"Mission: Impossible -Ghost Protocol" (2011, director Brad Bird)

The guy who directed "The Incredibles" movies, "Ratatouille" and "The Iron Giant" directed this. It's his first live action credit and it is fun.

The movie implies that Julia, Ethan's wife, was killed by a rogue group of Serbian terrorists. Ethan Hunt starts the movie in a Russian prison for executing the men who killed his wife in an unsanctioned hit. He is freed by his IMF team because a deranged philosopher named Hendricks, played by Michael Nyqvist, aims to steal nuclear launch codes from the Kremlin to begin nuclear war.

After the IMF is implicated in the Kremlin's destruction actually caused by Hendricks, the president executes "Ghost Protocol", an order that disbands IMF and he disavows every spy in the field. When Ethan is informed of Ghost Protocol, the Secretary of Defense is murdered in front of him and Hunt must take on a protégé named Brandt, played by Jeremy Renner. Over the course of the film, it is revealed that Brandt was actually the field agent who accidentally allowed Julia's death to transpire.

Through a series of death defying stunts in an automated parking lot, Hunt retrieves the nuclear codes just in time to stop a warhead from hitting San Francisco. In the denouement, the team tells Luther about what he missed and Ethan reveals that Julia's death was faked to keep her out of harm.

-Major characters added to the franchise: Brandt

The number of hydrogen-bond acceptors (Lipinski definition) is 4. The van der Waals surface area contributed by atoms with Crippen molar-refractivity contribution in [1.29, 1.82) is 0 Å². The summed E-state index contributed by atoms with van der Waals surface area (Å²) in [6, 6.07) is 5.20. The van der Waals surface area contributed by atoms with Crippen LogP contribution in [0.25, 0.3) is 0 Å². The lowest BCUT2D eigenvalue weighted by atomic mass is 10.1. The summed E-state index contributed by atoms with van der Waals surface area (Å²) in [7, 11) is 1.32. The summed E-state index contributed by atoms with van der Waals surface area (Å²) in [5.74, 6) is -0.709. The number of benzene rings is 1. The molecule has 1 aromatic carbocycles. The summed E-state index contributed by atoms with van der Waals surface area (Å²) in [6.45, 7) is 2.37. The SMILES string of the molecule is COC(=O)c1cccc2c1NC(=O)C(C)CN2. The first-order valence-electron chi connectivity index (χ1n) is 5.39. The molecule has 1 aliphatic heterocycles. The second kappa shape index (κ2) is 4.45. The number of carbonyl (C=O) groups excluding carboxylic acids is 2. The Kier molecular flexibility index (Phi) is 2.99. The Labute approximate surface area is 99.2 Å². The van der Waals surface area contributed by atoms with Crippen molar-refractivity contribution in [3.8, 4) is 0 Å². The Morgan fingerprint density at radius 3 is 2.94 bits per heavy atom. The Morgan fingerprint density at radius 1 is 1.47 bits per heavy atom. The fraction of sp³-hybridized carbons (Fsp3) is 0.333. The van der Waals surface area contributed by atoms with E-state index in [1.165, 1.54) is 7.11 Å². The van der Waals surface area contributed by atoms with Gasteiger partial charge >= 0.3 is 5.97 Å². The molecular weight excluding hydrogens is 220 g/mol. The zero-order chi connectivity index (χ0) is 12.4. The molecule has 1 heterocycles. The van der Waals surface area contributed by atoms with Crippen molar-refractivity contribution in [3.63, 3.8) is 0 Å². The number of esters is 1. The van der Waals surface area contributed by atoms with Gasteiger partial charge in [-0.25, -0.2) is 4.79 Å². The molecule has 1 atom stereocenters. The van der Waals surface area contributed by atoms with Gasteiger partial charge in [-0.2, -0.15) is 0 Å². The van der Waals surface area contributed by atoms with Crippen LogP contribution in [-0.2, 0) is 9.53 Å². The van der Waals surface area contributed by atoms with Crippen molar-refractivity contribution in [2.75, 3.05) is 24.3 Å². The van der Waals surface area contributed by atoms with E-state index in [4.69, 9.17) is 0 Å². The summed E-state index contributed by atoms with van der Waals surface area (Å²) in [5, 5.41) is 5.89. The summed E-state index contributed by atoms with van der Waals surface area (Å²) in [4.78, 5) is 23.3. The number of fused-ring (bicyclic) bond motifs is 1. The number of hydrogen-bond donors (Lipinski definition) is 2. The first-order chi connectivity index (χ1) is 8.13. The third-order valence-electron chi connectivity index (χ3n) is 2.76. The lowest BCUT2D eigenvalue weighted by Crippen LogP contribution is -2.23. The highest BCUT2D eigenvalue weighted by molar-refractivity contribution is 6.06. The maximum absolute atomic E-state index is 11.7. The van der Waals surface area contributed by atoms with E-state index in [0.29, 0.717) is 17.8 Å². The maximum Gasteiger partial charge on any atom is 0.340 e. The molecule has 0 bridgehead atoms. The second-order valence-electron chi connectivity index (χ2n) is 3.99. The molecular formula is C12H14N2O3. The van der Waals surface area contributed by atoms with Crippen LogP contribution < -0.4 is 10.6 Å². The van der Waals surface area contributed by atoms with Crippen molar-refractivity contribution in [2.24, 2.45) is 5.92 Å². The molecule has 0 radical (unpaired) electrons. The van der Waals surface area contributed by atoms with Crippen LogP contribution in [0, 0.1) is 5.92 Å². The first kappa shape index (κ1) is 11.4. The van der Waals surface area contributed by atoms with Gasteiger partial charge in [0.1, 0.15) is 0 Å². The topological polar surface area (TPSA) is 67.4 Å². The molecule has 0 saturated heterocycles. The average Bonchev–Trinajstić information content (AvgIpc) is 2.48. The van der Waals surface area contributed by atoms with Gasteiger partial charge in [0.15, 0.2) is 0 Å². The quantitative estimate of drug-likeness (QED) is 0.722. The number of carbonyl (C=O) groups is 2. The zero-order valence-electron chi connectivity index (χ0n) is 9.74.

-Ethan's big rappel moment: Using a pair of spy-fi Spider-Man gloves, Ethan Hunt must climb the outside of the Burj Khalifa in Dubai. To get back down, he ties a rope to his belt and runs down the side of the building. The rope ends up short and Hunt must launch himself into a broken window.

-IMF traitors: Oddly, no one. But they make up for it in the next one.

-Odd Catholic connection: I didn't catch any in this one. It's probably a sign of the decline of our culture in the sickening emptiness of secularism. Either that or the filmmakers didn't realize in the first three movies that there was a motif forming. One of those two things…

-Should you watch this anyway?

It's Brad Bird. The guy is a great director. It is weirdly forgettable and kind of bleeds into the next one a bit, especially if you binge them.

"Mission: Impossible -Rogue Nation" (2015, director Christopher McQuarrie)

The end of "Ghost Protocol" teases the existence of an evil version of the IMF known simply as "The Syndicate." The short version of it is that this is the Hydra to IMF's S.H.I.E.L.D.